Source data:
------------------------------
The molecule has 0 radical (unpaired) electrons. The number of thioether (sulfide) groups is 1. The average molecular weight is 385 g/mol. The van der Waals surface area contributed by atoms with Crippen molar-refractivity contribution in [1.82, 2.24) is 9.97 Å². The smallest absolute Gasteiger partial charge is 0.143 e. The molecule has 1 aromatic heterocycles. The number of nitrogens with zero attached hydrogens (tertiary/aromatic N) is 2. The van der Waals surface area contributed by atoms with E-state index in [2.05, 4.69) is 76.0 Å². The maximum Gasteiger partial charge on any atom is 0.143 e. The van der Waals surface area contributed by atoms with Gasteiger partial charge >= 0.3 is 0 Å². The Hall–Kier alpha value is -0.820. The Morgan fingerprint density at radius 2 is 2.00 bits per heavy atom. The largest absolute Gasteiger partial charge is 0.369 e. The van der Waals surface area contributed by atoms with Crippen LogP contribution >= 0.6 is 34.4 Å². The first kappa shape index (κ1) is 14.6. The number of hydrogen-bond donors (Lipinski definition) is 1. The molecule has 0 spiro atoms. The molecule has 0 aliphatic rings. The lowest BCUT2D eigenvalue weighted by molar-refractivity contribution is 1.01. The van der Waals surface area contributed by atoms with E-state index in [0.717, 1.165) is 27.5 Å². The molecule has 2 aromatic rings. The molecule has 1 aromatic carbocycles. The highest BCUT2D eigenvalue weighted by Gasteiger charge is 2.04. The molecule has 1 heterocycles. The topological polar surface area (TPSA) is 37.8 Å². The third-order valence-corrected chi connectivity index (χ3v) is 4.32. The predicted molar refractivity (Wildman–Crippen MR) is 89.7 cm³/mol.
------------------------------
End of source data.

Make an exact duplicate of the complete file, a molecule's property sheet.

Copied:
The molecule has 0 radical (unpaired) electrons. The number of thioether (sulfide) groups is 1. The average molecular weight is 385 g/mol. The van der Waals surface area contributed by atoms with Crippen molar-refractivity contribution in [1.82, 2.24) is 9.97 Å². The smallest absolute Gasteiger partial charge is 0.143 e. The molecule has 1 aromatic heterocycles. The number of nitrogens with zero attached hydrogens (tertiary/aromatic N) is 2. The van der Waals surface area contributed by atoms with E-state index in [2.05, 4.69) is 76.0 Å². The maximum Gasteiger partial charge on any atom is 0.143 e. The van der Waals surface area contributed by atoms with Gasteiger partial charge >= 0.3 is 0 Å². The Hall–Kier alpha value is -0.820. The Morgan fingerprint density at radius 2 is 2.00 bits per heavy atom. The largest absolute Gasteiger partial charge is 0.369 e. The van der Waals surface area contributed by atoms with Crippen LogP contribution >= 0.6 is 34.4 Å². The first kappa shape index (κ1) is 14.6. The number of hydrogen-bond donors (Lipinski definition) is 1. The molecule has 0 spiro atoms. The molecule has 0 aliphatic rings. The lowest BCUT2D eigenvalue weighted by molar-refractivity contribution is 1.01. The van der Waals surface area contributed by atoms with E-state index in [0.717, 1.165) is 27.5 Å². The molecule has 2 aromatic rings. The molecule has 1 aromatic carbocycles. The highest BCUT2D eigenvalue weighted by Gasteiger charge is 2.04. The molecule has 1 heterocycles. The topological polar surface area (TPSA) is 37.8 Å². The third-order valence-corrected chi connectivity index (χ3v) is 4.32. The predicted molar refractivity (Wildman–Crippen MR) is 89.7 cm³/mol.